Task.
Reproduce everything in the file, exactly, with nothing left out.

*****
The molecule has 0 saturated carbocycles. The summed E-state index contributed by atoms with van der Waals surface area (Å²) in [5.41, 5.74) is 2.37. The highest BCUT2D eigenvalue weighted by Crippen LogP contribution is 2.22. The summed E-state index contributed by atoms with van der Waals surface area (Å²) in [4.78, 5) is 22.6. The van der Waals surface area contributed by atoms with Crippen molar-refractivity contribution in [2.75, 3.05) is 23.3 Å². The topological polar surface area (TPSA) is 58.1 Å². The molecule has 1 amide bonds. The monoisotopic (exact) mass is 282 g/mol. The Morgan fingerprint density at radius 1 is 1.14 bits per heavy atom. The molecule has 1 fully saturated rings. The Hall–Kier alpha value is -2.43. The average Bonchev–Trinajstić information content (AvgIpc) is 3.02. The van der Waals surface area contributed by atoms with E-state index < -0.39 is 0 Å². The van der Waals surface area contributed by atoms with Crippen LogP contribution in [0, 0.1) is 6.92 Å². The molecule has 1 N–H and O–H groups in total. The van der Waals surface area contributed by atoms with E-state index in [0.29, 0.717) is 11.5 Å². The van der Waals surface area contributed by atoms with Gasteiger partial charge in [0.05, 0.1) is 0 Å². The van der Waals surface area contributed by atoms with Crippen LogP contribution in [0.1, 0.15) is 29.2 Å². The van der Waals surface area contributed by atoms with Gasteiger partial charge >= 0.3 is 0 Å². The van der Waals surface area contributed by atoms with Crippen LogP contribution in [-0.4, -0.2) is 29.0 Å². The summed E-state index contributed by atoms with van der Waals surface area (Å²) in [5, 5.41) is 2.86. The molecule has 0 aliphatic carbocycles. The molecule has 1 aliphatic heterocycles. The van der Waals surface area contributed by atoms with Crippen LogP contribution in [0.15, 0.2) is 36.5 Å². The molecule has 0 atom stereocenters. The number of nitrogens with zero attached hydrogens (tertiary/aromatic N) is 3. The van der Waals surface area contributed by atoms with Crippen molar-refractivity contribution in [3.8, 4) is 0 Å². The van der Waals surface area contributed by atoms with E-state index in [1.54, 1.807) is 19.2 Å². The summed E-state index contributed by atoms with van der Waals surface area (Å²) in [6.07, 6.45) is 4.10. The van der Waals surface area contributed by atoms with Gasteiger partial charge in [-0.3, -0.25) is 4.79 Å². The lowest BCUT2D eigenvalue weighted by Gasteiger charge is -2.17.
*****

The molecule has 0 saturated carbocycles. The summed E-state index contributed by atoms with van der Waals surface area (Å²) in [5.41, 5.74) is 2.37. The highest BCUT2D eigenvalue weighted by Crippen LogP contribution is 2.22. The summed E-state index contributed by atoms with van der Waals surface area (Å²) in [4.78, 5) is 22.6. The van der Waals surface area contributed by atoms with Crippen molar-refractivity contribution in [2.75, 3.05) is 23.3 Å². The topological polar surface area (TPSA) is 58.1 Å². The molecule has 1 amide bonds. The monoisotopic (exact) mass is 282 g/mol. The Morgan fingerprint density at radius 1 is 1.14 bits per heavy atom. The molecule has 1 fully saturated rings. The Hall–Kier alpha value is -2.43. The average Bonchev–Trinajstić information content (AvgIpc) is 3.02. The van der Waals surface area contributed by atoms with E-state index < -0.39 is 0 Å². The van der Waals surface area contributed by atoms with Crippen LogP contribution in [0, 0.1) is 6.92 Å². The molecule has 1 N–H and O–H groups in total. The van der Waals surface area contributed by atoms with E-state index in [0.29, 0.717) is 11.5 Å². The van der Waals surface area contributed by atoms with Gasteiger partial charge in [0.05, 0.1) is 0 Å². The van der Waals surface area contributed by atoms with Crippen LogP contribution in [0.1, 0.15) is 29.2 Å². The van der Waals surface area contributed by atoms with Gasteiger partial charge >= 0.3 is 0 Å². The van der Waals surface area contributed by atoms with Crippen LogP contribution in [-0.4, -0.2) is 29.0 Å². The summed E-state index contributed by atoms with van der Waals surface area (Å²) in [5, 5.41) is 2.86. The molecule has 0 aliphatic carbocycles. The molecule has 1 aliphatic heterocycles. The van der Waals surface area contributed by atoms with Crippen LogP contribution in [0.15, 0.2) is 36.5 Å². The molecule has 0 atom stereocenters. The number of nitrogens with zero attached hydrogens (tertiary/aromatic N) is 3. The van der Waals surface area contributed by atoms with Crippen molar-refractivity contribution in [3.8, 4) is 0 Å². The van der Waals surface area contributed by atoms with E-state index in [1.54, 1.807) is 19.2 Å². The summed E-state index contributed by atoms with van der Waals surface area (Å²) in [6.07, 6.45) is 4.10. The van der Waals surface area contributed by atoms with Gasteiger partial charge in [-0.3, -0.25) is 4.79 Å². The lowest BCUT2D eigenvalue weighted by Gasteiger charge is -2.17.